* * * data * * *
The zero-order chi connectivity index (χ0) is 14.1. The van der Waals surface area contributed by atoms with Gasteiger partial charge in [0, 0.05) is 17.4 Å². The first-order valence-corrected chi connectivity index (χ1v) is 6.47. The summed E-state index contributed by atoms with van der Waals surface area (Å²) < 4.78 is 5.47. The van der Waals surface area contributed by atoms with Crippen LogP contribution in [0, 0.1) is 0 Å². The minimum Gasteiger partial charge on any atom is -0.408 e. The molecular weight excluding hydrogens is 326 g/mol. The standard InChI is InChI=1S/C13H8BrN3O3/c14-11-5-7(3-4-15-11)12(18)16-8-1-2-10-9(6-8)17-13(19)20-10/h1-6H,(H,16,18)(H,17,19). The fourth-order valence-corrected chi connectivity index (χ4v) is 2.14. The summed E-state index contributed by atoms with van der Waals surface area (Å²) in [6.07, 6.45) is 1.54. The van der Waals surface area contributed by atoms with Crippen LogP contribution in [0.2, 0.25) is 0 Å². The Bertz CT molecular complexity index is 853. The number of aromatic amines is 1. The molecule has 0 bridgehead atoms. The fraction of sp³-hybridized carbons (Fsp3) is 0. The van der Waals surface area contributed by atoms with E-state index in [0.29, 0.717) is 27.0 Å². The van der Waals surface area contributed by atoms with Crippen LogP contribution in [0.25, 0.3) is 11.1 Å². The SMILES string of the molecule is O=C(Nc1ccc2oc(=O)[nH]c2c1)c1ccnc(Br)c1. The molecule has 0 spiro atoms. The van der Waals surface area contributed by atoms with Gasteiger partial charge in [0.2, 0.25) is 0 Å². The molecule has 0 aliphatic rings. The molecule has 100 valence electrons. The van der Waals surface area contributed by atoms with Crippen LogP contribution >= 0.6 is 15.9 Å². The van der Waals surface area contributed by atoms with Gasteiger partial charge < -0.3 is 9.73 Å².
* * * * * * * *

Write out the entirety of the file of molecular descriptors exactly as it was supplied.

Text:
The zero-order chi connectivity index (χ0) is 14.1. The van der Waals surface area contributed by atoms with Gasteiger partial charge in [0, 0.05) is 17.4 Å². The first-order valence-corrected chi connectivity index (χ1v) is 6.47. The summed E-state index contributed by atoms with van der Waals surface area (Å²) < 4.78 is 5.47. The van der Waals surface area contributed by atoms with Crippen LogP contribution in [0, 0.1) is 0 Å². The minimum Gasteiger partial charge on any atom is -0.408 e. The molecular weight excluding hydrogens is 326 g/mol. The standard InChI is InChI=1S/C13H8BrN3O3/c14-11-5-7(3-4-15-11)12(18)16-8-1-2-10-9(6-8)17-13(19)20-10/h1-6H,(H,16,18)(H,17,19). The fourth-order valence-corrected chi connectivity index (χ4v) is 2.14. The summed E-state index contributed by atoms with van der Waals surface area (Å²) in [6.07, 6.45) is 1.54. The van der Waals surface area contributed by atoms with Crippen LogP contribution in [0.2, 0.25) is 0 Å². The Bertz CT molecular complexity index is 853. The number of aromatic amines is 1. The molecule has 0 bridgehead atoms. The fraction of sp³-hybridized carbons (Fsp3) is 0. The van der Waals surface area contributed by atoms with E-state index in [0.29, 0.717) is 27.0 Å². The van der Waals surface area contributed by atoms with Crippen LogP contribution in [0.25, 0.3) is 11.1 Å². The SMILES string of the molecule is O=C(Nc1ccc2oc(=O)[nH]c2c1)c1ccnc(Br)c1. The molecule has 0 spiro atoms. The van der Waals surface area contributed by atoms with Gasteiger partial charge in [0.2, 0.25) is 0 Å². The molecule has 0 aliphatic rings. The molecule has 100 valence electrons. The van der Waals surface area contributed by atoms with Crippen LogP contribution >= 0.6 is 15.9 Å². The van der Waals surface area contributed by atoms with Gasteiger partial charge < -0.3 is 9.73 Å².